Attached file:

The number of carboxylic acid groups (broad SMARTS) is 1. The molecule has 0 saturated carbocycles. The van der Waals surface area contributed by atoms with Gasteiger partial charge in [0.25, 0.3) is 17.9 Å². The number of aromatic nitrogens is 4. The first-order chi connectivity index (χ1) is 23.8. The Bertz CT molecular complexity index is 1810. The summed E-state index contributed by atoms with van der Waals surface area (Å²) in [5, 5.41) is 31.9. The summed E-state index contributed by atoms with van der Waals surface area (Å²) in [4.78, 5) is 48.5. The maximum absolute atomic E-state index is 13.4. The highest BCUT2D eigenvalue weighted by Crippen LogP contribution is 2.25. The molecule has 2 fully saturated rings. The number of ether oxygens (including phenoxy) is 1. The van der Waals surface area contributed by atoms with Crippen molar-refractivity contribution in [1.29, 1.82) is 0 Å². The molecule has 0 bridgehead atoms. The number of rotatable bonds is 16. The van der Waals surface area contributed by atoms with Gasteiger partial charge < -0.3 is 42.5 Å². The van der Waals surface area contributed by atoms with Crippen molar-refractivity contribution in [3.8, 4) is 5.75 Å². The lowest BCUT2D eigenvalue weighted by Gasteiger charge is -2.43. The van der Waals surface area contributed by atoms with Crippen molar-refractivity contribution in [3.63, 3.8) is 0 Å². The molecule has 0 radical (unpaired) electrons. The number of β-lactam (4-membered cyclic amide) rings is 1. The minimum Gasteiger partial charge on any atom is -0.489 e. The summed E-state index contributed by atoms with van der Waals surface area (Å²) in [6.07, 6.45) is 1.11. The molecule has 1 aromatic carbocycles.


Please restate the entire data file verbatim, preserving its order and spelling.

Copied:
The number of carboxylic acid groups (broad SMARTS) is 1. The molecule has 0 saturated carbocycles. The van der Waals surface area contributed by atoms with Gasteiger partial charge in [0.25, 0.3) is 17.9 Å². The number of aromatic nitrogens is 4. The first-order chi connectivity index (χ1) is 23.8. The Bertz CT molecular complexity index is 1810. The summed E-state index contributed by atoms with van der Waals surface area (Å²) in [5, 5.41) is 31.9. The summed E-state index contributed by atoms with van der Waals surface area (Å²) in [4.78, 5) is 48.5. The maximum absolute atomic E-state index is 13.4. The highest BCUT2D eigenvalue weighted by Crippen LogP contribution is 2.25. The molecule has 2 fully saturated rings. The number of ether oxygens (including phenoxy) is 1. The van der Waals surface area contributed by atoms with Crippen molar-refractivity contribution in [1.29, 1.82) is 0 Å². The molecule has 0 bridgehead atoms. The number of rotatable bonds is 16. The van der Waals surface area contributed by atoms with Gasteiger partial charge < -0.3 is 42.5 Å². The van der Waals surface area contributed by atoms with Crippen molar-refractivity contribution in [3.8, 4) is 5.75 Å². The lowest BCUT2D eigenvalue weighted by Gasteiger charge is -2.43. The van der Waals surface area contributed by atoms with Crippen molar-refractivity contribution in [3.63, 3.8) is 0 Å². The molecule has 0 radical (unpaired) electrons. The number of β-lactam (4-membered cyclic amide) rings is 1. The minimum Gasteiger partial charge on any atom is -0.489 e. The summed E-state index contributed by atoms with van der Waals surface area (Å²) in [6.07, 6.45) is 1.11. The molecule has 1 aromatic carbocycles.